The Employment, Social Policy, Health and Consumer Affairs Council (EPSCO) is serviced by a number of Government Departments, including the Department of Health, the Department of Social Protection, and the Department of Education and Skills.

Within the Permanent Representation, EPSCO Council issues are divided along the following lines:

  • Employment Policy and Labour Law issues (including health and safety at work, corporate social responsibility, social dialogue, restructuring) are dealt with by the Department of Jobs, Enterprise and Innovation.
  • Equal Opportunities issues (including gender and disability equality, anti-discrimination) are dealt with by the Department of Justice, Equality and Defence.
  • Health issues (including public health, pandemic preparedness planning, food safety and medicines, issues relating to cross-border health care) are dealt with by the Department of Health. Health Ministers generally meet twice a year.
  • Social Protection issues (including pensions, social security, poverty and social inclusion) are dealt with by the Department of Social Protection
  • (Occasionally, consumer policy issues feature on the agenda of the EPSCO Council, but they are usually on the agenda of the Competitiveness Council).

Within the Council, Member States may exchange ideas, information or share the results of the respective national experiences. This is done, in particular, within the framework of the Employment Committee and the Social Protection Committee.

The EU’s mission in these areas is to raise the standard of living of its citizens, especially through high-quality employment as well as a high level of social protection, health and consumer protection, while ensuring at the same time equal opportunities for all its citizens.

The EPSCO Council approves European rules to harmonize or coordinate national legislation in issues such as working conditions (health and safety of workers, social security, and employee participation in the running of businesses) and reinforcement of national policies that promote health, prevent illness and combat major health scourges and protection of consumers’ rights. However, since policies on employment and social protection are still the specific responsibility of Member States, the contribution of the EU is confined to a definition of common objectives, the analysis of measures taken on a national level and the adoption of recommendations addressed to Member States.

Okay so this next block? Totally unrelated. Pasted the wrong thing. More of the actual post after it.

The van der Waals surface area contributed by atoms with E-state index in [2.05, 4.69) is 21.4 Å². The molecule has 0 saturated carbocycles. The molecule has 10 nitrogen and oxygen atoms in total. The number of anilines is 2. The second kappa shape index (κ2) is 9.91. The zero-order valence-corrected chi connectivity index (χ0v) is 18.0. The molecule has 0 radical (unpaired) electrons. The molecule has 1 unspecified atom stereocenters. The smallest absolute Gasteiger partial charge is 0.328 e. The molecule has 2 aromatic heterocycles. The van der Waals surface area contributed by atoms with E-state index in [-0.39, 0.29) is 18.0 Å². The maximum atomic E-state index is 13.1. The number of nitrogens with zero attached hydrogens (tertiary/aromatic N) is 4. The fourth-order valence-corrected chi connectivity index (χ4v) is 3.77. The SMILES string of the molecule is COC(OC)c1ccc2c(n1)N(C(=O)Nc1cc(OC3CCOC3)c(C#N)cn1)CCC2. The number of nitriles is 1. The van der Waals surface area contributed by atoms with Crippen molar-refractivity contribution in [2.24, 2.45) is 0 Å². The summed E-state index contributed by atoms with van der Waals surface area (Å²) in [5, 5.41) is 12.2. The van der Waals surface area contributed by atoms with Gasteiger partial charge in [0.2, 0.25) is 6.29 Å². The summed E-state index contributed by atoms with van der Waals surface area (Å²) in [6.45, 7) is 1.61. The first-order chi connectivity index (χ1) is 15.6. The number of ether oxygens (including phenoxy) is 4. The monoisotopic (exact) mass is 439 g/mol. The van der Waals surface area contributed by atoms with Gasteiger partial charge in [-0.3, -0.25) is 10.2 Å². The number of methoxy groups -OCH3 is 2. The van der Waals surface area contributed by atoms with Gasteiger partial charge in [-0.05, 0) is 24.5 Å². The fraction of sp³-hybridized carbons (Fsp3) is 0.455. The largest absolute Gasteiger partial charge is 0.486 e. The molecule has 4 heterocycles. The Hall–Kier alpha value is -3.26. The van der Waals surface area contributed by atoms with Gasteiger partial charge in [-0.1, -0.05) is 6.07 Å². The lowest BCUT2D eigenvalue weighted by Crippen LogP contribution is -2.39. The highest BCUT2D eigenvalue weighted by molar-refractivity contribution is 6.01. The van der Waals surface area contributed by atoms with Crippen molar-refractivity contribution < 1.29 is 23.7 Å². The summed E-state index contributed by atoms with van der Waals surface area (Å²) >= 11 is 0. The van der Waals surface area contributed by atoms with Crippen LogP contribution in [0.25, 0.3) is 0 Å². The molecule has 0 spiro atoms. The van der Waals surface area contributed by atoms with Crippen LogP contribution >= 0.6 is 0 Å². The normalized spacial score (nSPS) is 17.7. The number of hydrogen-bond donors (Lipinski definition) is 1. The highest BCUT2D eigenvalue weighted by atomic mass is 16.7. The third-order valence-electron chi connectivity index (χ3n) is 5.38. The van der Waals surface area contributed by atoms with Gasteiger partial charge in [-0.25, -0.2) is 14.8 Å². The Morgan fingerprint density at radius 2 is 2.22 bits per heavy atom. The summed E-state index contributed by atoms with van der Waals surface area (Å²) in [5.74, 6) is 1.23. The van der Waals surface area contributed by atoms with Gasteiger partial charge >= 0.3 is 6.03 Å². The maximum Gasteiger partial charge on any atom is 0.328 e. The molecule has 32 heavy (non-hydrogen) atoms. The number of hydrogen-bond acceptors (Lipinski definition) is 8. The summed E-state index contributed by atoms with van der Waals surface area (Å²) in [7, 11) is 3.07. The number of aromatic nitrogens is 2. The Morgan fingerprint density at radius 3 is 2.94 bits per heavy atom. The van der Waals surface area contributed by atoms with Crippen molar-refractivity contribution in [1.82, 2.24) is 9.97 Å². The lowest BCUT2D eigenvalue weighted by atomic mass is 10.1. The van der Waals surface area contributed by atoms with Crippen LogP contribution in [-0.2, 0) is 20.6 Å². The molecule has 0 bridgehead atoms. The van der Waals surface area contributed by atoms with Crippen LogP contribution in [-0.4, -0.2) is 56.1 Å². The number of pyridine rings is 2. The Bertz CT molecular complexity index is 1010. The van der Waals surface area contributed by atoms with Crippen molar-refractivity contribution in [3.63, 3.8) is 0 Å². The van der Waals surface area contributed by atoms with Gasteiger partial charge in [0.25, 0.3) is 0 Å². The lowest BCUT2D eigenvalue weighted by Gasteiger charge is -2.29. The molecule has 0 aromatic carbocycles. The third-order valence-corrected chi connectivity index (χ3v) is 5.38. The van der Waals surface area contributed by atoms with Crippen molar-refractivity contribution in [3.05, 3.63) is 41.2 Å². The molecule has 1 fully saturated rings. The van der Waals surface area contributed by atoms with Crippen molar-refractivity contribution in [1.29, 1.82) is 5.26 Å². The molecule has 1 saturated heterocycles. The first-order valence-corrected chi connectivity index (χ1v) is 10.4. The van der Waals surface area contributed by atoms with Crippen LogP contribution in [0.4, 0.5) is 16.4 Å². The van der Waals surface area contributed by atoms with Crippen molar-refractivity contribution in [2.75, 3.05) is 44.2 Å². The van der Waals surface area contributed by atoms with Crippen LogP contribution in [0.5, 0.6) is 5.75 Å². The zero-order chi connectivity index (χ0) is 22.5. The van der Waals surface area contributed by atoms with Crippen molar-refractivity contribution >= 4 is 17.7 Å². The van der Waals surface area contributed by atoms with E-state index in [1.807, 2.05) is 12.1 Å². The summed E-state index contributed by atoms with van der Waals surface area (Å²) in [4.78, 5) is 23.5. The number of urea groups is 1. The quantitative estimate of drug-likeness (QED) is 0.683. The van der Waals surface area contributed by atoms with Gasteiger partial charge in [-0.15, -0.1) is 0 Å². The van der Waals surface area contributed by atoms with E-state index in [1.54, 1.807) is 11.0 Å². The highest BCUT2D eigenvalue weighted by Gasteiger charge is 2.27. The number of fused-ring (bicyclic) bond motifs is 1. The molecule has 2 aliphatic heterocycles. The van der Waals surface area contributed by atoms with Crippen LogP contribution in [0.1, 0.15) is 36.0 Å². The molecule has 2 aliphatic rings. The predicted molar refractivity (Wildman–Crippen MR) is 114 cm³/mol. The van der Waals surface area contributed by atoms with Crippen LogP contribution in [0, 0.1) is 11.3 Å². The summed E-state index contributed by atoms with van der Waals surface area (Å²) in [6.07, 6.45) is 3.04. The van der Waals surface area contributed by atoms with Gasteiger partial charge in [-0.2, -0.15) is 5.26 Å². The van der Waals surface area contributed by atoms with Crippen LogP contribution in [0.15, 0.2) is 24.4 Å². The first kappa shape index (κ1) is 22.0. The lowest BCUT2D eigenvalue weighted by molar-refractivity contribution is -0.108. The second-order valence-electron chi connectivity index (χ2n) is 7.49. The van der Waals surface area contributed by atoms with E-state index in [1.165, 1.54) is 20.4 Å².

The Office of the Attorney General is represented in the Permanent Representation in the legal section. Staffed by an attaché assigned by the Office of the Attorney General, the legal section provides legal advice to the Permanent Representative to the EU, his Deputy and other staff.

For more information visit the Office of the Attorney General website

The representatives of Ireland’s Revenue Commissioners in the Permanent Representation of Ireland to the EU work exclusively on Customs-related issues. Revenue attachés work within the Permanent Representation towards maximising Ireland’s contribution and influence on international tax and customs administrative issues.

International co-operation between tax and customs administrations is a necessary response to the worldwide mobility of wealth and economic activity. It is also a vital response to cross-frontier tax fraud and to the deepening international security concerns of recent years.

Revenue shares the responsibility for the external frontier of the EU with other Member States. It conducts joint operations with other administrations and shares its knowledge, expertise and experience. In doing so, Revenue is conscious of the need to ensure that it strikes the right balance between security and trade facilitation.

Within the Permanent Representation, Revenue focuses its contributions on the development of Customs policies at the EU and the World Customs Organisation (WCO) by:

  • Fully participating in the formulation of EU policy and legislation both at Council and Commission level.
  • Reflecting Government policy at the World Customs Organisation
  • Developing close co-operation with international agencies in the fight against drug smuggling and other forms of transnational crime
  • Assisting in the development of international security standards for Customs controls of maritime container traffic.
  • Progressing recommendations of the EU and the WCO relating to supply chain security.

For more information visit the Revenue Commissioners website